Today is the feast of St. Cyril of Alexandria. Born into a Christian family of means, he grew up studying science, philosophy and Holy Scripture. In his youth, he became a monk and was later chosen to be Patriarch of Alexandria in A.D. 412.
St. Cyril looms large in the politics and Christological controversies of the 5th century. For anyone who is interested in history, this is a fascinating chapter in life of the Church. Heresy (most notably Nestorianism), political rivalries, rivalries between bishops, Ecumenical Councils, the Robber Council, violence and exile all swirl around the life of St. Cyril. He was the primary advocate of the orthodox position against Nestorius at the Third Ecumenical Council and though he died in A.D. 444, his theology played a large role at the Fourth Ecumenical Council in Chalcedon in A.D. 451. Ironically, both those who accepted and rejected the Council of Chalcedon hold up St. Cyril as their champion.
There is a very rich history here, both historically and theologically that can be mined for all kinds of things; however, I want to return to St. Cyril because of something that is happening outside our hobby.
I take great interest in apologetics and one of the more interesting Christian apologists on Youtube is a fellow named David Wood. I initially took interest in him because, like me, he comes to Christianity from an atheist background; however, his main interest is Islam. His best friend and roommate in college was Muslim and the two (both being on the debate team) took great interest in trying to convince the other that their religion is incorrect. In the end, David’s friend became a Christian.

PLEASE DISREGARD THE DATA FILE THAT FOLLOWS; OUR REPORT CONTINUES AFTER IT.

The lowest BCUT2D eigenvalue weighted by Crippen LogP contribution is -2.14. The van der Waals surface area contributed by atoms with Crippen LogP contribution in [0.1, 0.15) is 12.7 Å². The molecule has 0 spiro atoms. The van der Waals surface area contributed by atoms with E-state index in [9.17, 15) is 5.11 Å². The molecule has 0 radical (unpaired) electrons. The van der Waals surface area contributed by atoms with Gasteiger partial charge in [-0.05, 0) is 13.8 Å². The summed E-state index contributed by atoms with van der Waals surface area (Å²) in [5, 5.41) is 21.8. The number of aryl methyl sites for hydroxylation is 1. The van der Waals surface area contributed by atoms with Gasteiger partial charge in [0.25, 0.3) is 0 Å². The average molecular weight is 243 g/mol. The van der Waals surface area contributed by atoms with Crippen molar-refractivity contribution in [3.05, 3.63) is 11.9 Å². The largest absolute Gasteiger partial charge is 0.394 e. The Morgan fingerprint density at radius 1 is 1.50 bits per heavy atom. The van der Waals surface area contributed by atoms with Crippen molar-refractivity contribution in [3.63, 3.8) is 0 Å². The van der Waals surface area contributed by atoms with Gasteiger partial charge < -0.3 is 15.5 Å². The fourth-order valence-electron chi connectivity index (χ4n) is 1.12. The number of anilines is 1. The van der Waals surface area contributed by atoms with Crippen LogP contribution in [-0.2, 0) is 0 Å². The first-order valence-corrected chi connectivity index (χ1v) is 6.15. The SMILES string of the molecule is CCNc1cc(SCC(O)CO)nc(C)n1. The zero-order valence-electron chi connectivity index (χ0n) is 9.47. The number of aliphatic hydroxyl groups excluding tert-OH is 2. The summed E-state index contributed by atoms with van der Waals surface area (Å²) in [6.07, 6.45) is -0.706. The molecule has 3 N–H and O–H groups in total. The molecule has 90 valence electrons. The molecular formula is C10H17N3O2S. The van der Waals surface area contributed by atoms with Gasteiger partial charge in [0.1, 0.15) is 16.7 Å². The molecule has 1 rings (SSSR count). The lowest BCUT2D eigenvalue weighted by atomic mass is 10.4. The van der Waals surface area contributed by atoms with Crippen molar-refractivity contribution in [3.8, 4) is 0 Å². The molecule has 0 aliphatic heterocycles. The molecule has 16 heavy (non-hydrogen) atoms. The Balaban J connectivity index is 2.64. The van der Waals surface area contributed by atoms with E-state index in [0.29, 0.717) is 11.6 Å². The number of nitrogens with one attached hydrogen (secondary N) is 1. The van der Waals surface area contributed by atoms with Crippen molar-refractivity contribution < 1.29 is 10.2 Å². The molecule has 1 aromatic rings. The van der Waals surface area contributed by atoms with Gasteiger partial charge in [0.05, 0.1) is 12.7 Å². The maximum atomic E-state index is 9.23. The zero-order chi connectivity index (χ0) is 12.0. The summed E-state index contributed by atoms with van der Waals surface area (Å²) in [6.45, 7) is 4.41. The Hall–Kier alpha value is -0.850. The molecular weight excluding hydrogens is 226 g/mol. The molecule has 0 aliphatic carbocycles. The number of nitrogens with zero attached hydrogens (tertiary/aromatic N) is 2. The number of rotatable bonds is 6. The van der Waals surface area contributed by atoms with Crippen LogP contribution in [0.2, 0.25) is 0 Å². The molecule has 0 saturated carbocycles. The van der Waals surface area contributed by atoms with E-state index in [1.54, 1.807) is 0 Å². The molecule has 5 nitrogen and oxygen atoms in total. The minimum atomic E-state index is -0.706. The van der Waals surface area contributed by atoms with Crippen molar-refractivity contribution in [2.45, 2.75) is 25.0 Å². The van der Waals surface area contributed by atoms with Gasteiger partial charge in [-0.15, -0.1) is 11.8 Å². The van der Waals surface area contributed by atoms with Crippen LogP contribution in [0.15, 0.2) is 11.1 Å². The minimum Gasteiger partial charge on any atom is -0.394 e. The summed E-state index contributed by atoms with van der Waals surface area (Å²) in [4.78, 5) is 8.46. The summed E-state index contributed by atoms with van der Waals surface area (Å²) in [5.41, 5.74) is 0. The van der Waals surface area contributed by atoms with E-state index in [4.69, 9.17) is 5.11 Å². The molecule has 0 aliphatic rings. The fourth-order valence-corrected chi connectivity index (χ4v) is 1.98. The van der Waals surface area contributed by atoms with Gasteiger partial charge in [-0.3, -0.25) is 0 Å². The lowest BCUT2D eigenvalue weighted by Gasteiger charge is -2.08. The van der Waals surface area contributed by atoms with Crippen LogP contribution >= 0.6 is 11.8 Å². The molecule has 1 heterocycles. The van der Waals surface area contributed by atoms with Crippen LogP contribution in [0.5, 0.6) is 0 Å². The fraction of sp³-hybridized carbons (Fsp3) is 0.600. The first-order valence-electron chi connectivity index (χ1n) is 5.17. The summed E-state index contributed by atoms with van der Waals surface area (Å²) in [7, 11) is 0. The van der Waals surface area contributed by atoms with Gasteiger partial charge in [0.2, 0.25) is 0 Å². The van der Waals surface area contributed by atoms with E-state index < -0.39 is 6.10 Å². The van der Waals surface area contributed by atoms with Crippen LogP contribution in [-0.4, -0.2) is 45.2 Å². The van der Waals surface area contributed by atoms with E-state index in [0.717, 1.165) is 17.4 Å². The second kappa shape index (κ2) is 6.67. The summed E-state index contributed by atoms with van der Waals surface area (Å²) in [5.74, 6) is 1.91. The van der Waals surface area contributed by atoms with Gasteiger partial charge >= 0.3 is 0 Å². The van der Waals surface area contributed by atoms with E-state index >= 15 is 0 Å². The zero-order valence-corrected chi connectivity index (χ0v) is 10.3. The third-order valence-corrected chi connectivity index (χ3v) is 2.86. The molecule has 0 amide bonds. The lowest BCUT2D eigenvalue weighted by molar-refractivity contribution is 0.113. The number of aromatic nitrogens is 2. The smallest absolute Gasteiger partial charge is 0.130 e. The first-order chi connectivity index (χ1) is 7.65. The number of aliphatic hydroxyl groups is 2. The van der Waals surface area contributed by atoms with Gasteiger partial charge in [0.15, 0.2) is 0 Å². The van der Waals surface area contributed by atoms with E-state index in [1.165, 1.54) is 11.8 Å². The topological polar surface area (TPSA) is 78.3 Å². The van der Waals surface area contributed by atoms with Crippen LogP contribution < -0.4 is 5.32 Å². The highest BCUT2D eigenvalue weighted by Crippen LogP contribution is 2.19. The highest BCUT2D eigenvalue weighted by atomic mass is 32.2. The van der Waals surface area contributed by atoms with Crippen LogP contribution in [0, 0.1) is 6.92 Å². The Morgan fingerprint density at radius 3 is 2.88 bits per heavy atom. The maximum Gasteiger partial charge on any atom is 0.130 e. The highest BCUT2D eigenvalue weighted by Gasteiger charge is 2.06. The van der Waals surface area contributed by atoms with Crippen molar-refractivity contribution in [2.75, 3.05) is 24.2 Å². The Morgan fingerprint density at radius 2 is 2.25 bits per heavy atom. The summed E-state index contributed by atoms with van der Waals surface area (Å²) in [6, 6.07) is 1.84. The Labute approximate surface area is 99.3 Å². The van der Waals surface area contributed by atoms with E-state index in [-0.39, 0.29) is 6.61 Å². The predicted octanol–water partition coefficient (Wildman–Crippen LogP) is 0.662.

Currently, there is a series of videos being released on Wood’s channel called Islamize Me. The series is inspired by the movie Super Size Me where a documentarian decided to see what would happen to his health after eating only fast-food for a month. Wood and some of his friends pretend to become Muslim to see what the effects would be after a month. Given all of the various oddities one can find in Islamic sources, this series comes across as comedy with a sizable dose of biting satire.
Other Christian apologists have been questioning and even condemning Wood’s approach, claiming that Christians just don’t do that sort of thing. To which I respond with this quote from St. Cyril of Alexandria:
This is nothing but foolishness and stupidity, the frenzy of a crazed mind. – On the Unity of ChristWhen one bothers to read the apologetic works of the Church Fathers, one will frequently find insults like this one. It is all part of the rhetorical style of their era, when debate was as much entertainment as it was serious and purposeful.
I mention this because for so long we Christians have been told that we have no place in this hobby from both fellow Christians and people within the hobby. One of the main reasons I started this blog was to thumb my nose at this notion, inspired by the likes of St. Cyril.
If a saint can defend the nature of Christ and the Gospel by declaring that the ideas of his theological opponent are the foolish frenzy of a crazed mind, surely I can play RPGs from a Christian point of view and create gaming material that speaks to that world view.
Not surprisingly, I have had a lot of fun along the way, produced more stuff than I ever thought possible and have been able to meet a plethora of good folks out there in the hobby who I’d gladly spend an evening rolling some dice with.
In the end, it goes to show that God gave us everything we have and that with Him is it possible to give Him glory using everything that He gave us, including RPGs, humor, satire and even the odd insult.